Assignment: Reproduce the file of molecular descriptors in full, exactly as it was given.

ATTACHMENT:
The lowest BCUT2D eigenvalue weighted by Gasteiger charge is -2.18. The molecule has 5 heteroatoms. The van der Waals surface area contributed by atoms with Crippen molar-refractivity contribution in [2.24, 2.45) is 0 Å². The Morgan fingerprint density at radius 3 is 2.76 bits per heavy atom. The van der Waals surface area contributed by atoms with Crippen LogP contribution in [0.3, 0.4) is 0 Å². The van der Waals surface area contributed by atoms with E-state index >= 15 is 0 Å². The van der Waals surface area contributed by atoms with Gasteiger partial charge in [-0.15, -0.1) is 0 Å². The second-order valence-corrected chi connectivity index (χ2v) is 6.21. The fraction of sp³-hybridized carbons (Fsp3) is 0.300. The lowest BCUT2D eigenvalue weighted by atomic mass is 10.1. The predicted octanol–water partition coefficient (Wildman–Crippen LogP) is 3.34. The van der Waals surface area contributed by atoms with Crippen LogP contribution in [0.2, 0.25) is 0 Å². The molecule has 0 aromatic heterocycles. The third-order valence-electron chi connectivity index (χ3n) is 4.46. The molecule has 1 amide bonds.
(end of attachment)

The lowest BCUT2D eigenvalue weighted by Gasteiger charge is -2.18. The molecule has 5 heteroatoms. The van der Waals surface area contributed by atoms with Crippen molar-refractivity contribution in [2.24, 2.45) is 0 Å². The Morgan fingerprint density at radius 3 is 2.76 bits per heavy atom. The van der Waals surface area contributed by atoms with Crippen LogP contribution in [0.3, 0.4) is 0 Å². The van der Waals surface area contributed by atoms with E-state index >= 15 is 0 Å². The van der Waals surface area contributed by atoms with Gasteiger partial charge in [-0.15, -0.1) is 0 Å². The second-order valence-corrected chi connectivity index (χ2v) is 6.21. The fraction of sp³-hybridized carbons (Fsp3) is 0.300. The lowest BCUT2D eigenvalue weighted by atomic mass is 10.1. The predicted octanol–water partition coefficient (Wildman–Crippen LogP) is 3.34. The van der Waals surface area contributed by atoms with Crippen LogP contribution in [0.2, 0.25) is 0 Å². The molecule has 0 aromatic heterocycles. The third-order valence-electron chi connectivity index (χ3n) is 4.46. The molecule has 1 amide bonds.